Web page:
19. The system of claim 16, wherein to store the citation, the processor is further configured to: store a citation string; store an identifier of the document that contains the citation string; store a location of the citation string in the document; store an identifier of the target document that the citation string references; and store a location in the target document that the citation string references.

20. The system of claim 16, wherein the processor is further configured to perform the comparison periodically, with a frequency selected based on a number of factors including speed, computing efficiency, resource availability, and number and frequency of document changes.

21. The system of claim 16, wherein to store the entry, the processor is further configured to: store the citation; and store a description of the change to the target document.

22. The system of claim 16, wherein the processor is further configured to: create a dynamic web page by merging the document with data obtained from other sources, including the citations database, the hits database, and a document library; and display the dynamic web page.

23. The system of claim 22, wherein the user is responsible for maintaining the document, and wherein the processor is further configured to: edit the dynamic web page based on a change in the target document.

24. The system of claim 23, wherein the processor is further configured to automate the editing.

25. The system of claim 16, wherein the processor is further configured to: select an entry from the hits database; display the document and target document associated with the selected entry for the user to review; and mark the selected entry to indicate that the selected entry was reviewed.

26. The system of claim 25, wherein the processor is further configured to: associate a comment with the selected entry.

Description:

CROSS-REFERENCE TO A RELATED APPLICATION

This application for letters patent is related to, and incorporates by reference, U.S. Provisional Patent Application Ser. No. 60/897,465, titled “Interconnection of Document Preparation, Document Viewing, and Alert Processing in Structured Documents”, and filed on Jan. 26, 2007.

BACKGROUND OF THE INVENTION

1. Field of the Invention

The present invention relates, in general, to computing system content and document management. In particular, the present invention is a method for interconnecting document preparation, document viewing, and alert processing in structured documents.

2. Description of the Related Art

The advent of the Internet provided capabilities that have changed the basic nature of documents in many ways. First, the desire to make documents available on web browsers led to the need for specialized document editors that took advantage of features made available by browsers, and also lived within their limitations. Second, a new dimension was added to documents with the ability to jump from a location in one document to another location in a different document. The phrase “hypertext linking”—often shortened to simply “linking”—was invented to describe this process. This second change, hypertext linking, is arguably the most revolutionary feature of Internet documents.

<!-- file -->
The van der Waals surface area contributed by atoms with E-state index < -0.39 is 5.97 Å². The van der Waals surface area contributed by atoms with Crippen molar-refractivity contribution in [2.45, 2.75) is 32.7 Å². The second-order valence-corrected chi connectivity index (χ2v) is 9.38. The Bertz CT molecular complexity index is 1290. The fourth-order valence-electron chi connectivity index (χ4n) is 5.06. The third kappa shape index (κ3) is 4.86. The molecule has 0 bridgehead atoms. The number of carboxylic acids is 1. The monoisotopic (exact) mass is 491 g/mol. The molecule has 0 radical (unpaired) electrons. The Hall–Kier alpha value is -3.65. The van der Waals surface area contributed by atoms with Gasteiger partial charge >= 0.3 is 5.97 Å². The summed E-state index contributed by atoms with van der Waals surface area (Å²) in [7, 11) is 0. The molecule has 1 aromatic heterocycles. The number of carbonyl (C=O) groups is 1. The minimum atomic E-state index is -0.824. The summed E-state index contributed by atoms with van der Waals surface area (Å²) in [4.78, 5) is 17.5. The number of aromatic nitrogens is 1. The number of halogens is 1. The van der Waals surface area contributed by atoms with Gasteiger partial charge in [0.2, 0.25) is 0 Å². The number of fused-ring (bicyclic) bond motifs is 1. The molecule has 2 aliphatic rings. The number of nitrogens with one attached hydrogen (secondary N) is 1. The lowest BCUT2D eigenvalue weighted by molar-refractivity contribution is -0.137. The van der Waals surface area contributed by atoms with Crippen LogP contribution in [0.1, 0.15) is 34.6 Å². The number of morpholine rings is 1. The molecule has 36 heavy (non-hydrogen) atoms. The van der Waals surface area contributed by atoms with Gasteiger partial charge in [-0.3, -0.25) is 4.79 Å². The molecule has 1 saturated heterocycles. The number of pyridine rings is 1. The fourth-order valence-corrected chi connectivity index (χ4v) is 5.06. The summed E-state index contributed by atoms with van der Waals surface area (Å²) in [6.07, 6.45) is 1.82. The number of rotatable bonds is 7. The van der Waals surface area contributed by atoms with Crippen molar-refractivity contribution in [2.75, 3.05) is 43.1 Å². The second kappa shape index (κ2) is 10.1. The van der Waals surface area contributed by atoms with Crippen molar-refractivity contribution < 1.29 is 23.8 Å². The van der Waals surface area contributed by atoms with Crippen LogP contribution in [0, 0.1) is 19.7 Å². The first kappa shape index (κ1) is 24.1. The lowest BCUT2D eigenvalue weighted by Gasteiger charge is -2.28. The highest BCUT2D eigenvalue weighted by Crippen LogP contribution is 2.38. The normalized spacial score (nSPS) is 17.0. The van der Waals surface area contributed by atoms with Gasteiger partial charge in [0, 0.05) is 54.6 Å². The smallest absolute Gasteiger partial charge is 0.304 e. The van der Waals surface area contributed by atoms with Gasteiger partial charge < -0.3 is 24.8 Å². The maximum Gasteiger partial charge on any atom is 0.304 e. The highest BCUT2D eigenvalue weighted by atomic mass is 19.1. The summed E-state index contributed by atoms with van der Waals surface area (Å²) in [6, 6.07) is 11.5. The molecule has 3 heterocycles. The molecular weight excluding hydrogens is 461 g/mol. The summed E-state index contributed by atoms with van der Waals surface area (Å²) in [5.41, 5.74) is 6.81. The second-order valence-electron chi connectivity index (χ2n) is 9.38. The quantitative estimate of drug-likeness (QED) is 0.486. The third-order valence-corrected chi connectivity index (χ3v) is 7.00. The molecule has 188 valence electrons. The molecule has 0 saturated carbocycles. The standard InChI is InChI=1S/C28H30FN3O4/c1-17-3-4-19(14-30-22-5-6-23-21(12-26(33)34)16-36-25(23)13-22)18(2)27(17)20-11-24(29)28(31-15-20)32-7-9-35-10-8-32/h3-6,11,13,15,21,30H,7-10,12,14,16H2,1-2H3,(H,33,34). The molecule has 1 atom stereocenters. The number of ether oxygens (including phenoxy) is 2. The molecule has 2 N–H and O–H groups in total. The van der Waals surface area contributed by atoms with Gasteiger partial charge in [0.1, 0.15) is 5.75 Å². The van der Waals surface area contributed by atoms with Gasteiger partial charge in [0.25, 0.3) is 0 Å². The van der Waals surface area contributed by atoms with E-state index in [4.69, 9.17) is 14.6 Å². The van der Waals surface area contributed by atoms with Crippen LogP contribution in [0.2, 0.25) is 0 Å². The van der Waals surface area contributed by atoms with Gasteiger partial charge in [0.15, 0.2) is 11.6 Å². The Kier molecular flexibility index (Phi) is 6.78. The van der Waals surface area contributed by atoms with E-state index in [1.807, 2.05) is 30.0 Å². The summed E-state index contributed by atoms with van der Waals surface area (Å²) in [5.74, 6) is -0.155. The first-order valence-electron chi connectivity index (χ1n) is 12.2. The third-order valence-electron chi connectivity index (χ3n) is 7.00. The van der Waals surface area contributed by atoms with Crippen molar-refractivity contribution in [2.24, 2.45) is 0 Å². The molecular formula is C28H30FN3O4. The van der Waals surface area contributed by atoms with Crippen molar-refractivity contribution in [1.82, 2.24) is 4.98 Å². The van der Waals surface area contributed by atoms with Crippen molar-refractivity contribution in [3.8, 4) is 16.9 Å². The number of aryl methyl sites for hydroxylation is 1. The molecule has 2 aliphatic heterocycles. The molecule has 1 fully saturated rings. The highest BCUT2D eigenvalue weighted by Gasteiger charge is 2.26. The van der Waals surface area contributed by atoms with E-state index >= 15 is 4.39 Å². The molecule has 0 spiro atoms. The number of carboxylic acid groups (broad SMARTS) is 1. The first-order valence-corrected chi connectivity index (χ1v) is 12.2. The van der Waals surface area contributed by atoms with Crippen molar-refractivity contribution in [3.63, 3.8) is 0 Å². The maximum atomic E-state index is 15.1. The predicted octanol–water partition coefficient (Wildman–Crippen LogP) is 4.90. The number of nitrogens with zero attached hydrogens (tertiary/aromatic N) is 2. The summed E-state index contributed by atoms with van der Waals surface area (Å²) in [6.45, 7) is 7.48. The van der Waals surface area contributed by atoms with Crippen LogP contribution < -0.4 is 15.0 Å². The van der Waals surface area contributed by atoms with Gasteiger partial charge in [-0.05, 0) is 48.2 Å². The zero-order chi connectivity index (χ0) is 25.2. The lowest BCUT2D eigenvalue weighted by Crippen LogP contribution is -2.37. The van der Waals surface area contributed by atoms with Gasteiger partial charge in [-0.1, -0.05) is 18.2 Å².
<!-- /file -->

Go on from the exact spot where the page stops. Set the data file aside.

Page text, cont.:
For hypertext linking to be most effective, documents need to have a structure or organization (i.e., the documents must contain text blocks that other documents can reference). Each hypertext link or reference to a document—a “citation”—is usually constructed by naming the document set, the document, and the location within this document, such as a section or paragraph.

For example, the New Jersey Administrative Code includes state regulations that are divided into titles and chapters. Each chapter is a document that is further subdivided into subchapters, sections, and paragraphs. Thus, a document would include the citation “N.J.A.C. 7:1E-4.10(a)” to link to the New Jersey Administrative Code, title 7, chapter 1E, subchapter 4, section 10, paragraph (a). Since the New Jersey Administrative Code is divided into titles, chapters, subchapters, sections, and paragraphs, other documents can reference and link to portions of the New Jersey Administrative Code as small as a paragraph. This is the nature and importance of Internet documents being “structured”.

One of the problems with hypertext linking is that the document which is referenced and linked-to may change at any time, and the change may make the reference and link either obsolete or incorrect. For example, consider a document which contains the text “The regulations of the state of New Jersey (N.J.A.C. 7:1E-4.10) permit a generator of hazardous waste to dispose of the waste in dry river beds.” When a user clicks the hypertext link N.J.A.C. 7:1 E-4.10, the web browser will jump to the text of the New Jersey Administrative Code, title 7, chapter 1E, subchapter 4, section 10 on another website. If New Jersey changes the text of this referenced section in the future to state, rather, that such disposal is no longer permitted, then the original document that includes the hypertext link N.J.A.C. 7:1E-4.10 would be incorrect. Furthermore, in this example, the text pointed to by the hypertext link and the text of the original document would be contradictory.

There is a demand for a system and method that notifies a user to review a structured document that includes a hypertext link to a target document when the target document has changed. There is also a demand for a system and method that notifies the user to review the structured document that includes a hypertext link to a document element of a target document when the document element of the target document has changed. The presently disclosed method and system satisfies these demands.

SUMMARY OF THE INVENTION